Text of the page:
The Promise (DVD) – Movie Review
Follow Genre: Drama, History
Director: Terry George
Distributor: eOne
Duration: 133 minutes

The Promise (DVD) – Movie Review

Site Score
Good: Acting performances
Bad: A bit more context would have been nice
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(2 votes)
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Rating: 7.0/10 (2 votes cast)

In The Promise, the love triangle between Mikael, Ana and Chris is an important aspect of the story. What the film is really about though, is the Armenian genocide in Turkey, at the end of the Ottoman Empire. The subject is quite controversial, as to this day, Turkey even denies there has been a genocide. It’s good to see that Hollywood doesn’t shy away from a subject such as this, and with the director being Terry George, known for his film Hotel Rwanda, the expectations are high.

The promise

Mikael Bogosian (Oscar Isaac) is a young apothecary in a small village in Turkey. Just like most of the village’s inhabitants, he is Armenian from descent. His dream is to go study medicine in Constantinopel, but for that, he needs money. That’s why he gets engaged to Maral (Angela Sarafyan), a girl from his village, as she brings a dowry which can pay for his studies. While Mikael doesn’t love Maral, he is convinced that he will grow to love her once they are married. Before they do get married, he is off to Constantinopel though, to start his studies.

In Constantinopel, Mikael stays with his uncle Mesrob (Igal Naor) and his wife and two daughters, as well as Ana Khesarian (Charlotte Le Bon), the governess of Mesrob’s daughters. From the moment Mikael laid eyes on Ana, he was in love with her, but his promise to Maral keeps him from making a move. Besides, Ana is in a relationship with Chris Myers (Christian Bale), an American journalist, so it would be indecent to make a move. For a while, all goes well in Constantinopel. Life is good, Mikael’s studies are going well, it couldn’t be better. But then, one night, the Turkish start to arrest Armenians, to deport them or even kill them. Mikael gets deported too, but manages to escape. It’s the start of a long journey full of misery, to try and find his family, and most of all Ana, back.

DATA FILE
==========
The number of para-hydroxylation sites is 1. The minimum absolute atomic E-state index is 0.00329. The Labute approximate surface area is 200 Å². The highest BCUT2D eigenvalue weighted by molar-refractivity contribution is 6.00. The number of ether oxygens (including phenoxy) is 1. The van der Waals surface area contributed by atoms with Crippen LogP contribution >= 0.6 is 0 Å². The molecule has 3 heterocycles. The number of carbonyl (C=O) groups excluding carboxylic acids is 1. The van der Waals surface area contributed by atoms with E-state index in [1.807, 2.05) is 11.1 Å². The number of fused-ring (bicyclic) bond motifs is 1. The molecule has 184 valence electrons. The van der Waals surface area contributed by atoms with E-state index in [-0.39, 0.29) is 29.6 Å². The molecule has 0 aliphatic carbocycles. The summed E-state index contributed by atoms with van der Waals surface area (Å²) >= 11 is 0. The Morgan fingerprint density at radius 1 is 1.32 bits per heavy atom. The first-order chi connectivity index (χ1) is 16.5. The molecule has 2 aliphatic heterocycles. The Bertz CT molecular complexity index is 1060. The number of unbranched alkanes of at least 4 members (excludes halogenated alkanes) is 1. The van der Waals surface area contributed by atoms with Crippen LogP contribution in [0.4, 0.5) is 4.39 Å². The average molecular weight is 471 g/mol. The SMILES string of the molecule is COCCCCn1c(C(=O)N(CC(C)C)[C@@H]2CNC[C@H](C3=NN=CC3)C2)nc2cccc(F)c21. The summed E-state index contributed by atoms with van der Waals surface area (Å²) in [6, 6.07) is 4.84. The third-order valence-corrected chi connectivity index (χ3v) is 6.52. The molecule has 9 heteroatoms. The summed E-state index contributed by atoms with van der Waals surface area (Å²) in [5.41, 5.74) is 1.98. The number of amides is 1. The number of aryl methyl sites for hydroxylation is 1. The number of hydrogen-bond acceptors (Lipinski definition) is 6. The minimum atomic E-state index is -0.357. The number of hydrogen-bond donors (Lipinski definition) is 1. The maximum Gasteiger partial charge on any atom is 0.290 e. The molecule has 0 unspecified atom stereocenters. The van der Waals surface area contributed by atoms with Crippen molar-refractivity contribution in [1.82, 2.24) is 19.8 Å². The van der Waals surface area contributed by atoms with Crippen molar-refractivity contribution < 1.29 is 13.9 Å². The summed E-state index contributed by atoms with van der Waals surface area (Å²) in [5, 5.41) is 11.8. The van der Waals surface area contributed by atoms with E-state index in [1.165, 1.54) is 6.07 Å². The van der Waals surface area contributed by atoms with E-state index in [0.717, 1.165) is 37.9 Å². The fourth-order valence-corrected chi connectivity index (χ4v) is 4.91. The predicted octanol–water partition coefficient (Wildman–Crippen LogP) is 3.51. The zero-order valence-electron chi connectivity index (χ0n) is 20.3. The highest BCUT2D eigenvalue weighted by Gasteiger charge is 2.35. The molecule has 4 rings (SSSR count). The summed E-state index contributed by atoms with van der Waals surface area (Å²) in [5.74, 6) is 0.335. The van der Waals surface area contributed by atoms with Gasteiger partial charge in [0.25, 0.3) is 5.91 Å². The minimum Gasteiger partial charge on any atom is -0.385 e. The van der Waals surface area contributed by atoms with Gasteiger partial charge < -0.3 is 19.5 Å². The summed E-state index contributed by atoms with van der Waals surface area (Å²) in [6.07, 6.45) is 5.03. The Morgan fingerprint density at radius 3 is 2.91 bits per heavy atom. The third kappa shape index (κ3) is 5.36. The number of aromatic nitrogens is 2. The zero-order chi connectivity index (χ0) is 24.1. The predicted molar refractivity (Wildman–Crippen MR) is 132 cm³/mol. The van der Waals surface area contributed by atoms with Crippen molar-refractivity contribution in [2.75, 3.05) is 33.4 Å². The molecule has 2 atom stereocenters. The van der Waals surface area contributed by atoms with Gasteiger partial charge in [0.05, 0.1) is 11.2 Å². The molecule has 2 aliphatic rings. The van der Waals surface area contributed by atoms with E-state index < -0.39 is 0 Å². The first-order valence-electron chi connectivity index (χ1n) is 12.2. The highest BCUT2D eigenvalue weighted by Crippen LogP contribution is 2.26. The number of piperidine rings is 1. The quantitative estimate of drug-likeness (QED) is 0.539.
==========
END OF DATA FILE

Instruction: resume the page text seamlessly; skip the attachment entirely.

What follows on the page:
What starts off as a love triangle between Mikael, Ana and Chris, turns out to be much more than that. We were afraid at first that the focus would stay too much on this love story, as it gets quite some attention in the beginning of the film, but that turned out not to be the case. Instead, the film follows Mikael’s journey back home, where you’ll see many quite explicit scenes that really show the cruelty of what is happening around him. The story is very well brought, yet as the Armenian genocide is such an important part of history, it would have been interesting to see more of the politics at the time, or a more global image, rather than just Mikael’s story.

Acting is on point in this movie. Oscar Isaac puts down a very convincing performance as Mikael, and together with Charlotte Le Bon, he manages to really draw you in. Le Bon had quite an interesting character to play, as Ana more than once proved to have more to her than just a pretty face. Christian Bale as journalist Chris Myers put down a true American character, with problems of his own, yet with his heart in the right place.

The extras include some deleted scenes, and further some clips in which the director and cast give a bit more information about the film and the historical background to it. These extras are definitely a good addition, yet they are all very much alike, so there is only few extra information given in the end. They’re a good start, but a bit more background would have been appreciated.


The promise is a film that shows two complete opposites: true love, but also a lot of bloodshed. The characters go through immense emotional rollercoasters, and Oscar Isaac, Charlotte Le Bon and Christian Bale all played their part wonderfully. While we would have liked a bit more historical background in the film, the personal experience of Mikael during the genocide certainly tells a strong story and will captivate you as a viewer. The love triangle adds an extra layer to the story that makes it easier to swallow, while still keeping the focus on the true subject of the film.

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The Promise (DVD) - Movie Review, 7.0 out of 10 based on 2 ratings

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